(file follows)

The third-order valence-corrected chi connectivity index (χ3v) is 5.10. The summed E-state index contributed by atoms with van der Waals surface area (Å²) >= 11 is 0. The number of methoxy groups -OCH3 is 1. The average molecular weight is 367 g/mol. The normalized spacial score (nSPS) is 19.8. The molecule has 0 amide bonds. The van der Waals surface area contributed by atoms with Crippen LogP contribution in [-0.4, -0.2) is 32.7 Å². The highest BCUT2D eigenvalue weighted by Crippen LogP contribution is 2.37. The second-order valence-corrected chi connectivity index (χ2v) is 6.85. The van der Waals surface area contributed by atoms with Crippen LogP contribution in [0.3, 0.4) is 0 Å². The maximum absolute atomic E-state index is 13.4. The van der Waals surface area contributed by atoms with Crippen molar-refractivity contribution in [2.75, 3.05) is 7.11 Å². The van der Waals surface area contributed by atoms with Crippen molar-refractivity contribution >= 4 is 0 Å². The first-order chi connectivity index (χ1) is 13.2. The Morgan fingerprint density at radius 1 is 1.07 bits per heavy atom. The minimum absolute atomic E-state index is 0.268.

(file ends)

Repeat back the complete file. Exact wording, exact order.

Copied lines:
The third-order valence-corrected chi connectivity index (χ3v) is 5.10. The summed E-state index contributed by atoms with van der Waals surface area (Å²) >= 11 is 0. The number of methoxy groups -OCH3 is 1. The average molecular weight is 367 g/mol. The normalized spacial score (nSPS) is 19.8. The molecule has 0 amide bonds. The van der Waals surface area contributed by atoms with Crippen LogP contribution in [-0.4, -0.2) is 32.7 Å². The highest BCUT2D eigenvalue weighted by Crippen LogP contribution is 2.37. The second-order valence-corrected chi connectivity index (χ2v) is 6.85. The van der Waals surface area contributed by atoms with Crippen LogP contribution in [0.3, 0.4) is 0 Å². The maximum absolute atomic E-state index is 13.4. The van der Waals surface area contributed by atoms with Crippen molar-refractivity contribution in [2.75, 3.05) is 7.11 Å². The van der Waals surface area contributed by atoms with Crippen molar-refractivity contribution >= 4 is 0 Å². The first-order chi connectivity index (χ1) is 13.2. The Morgan fingerprint density at radius 1 is 1.07 bits per heavy atom. The minimum absolute atomic E-state index is 0.268.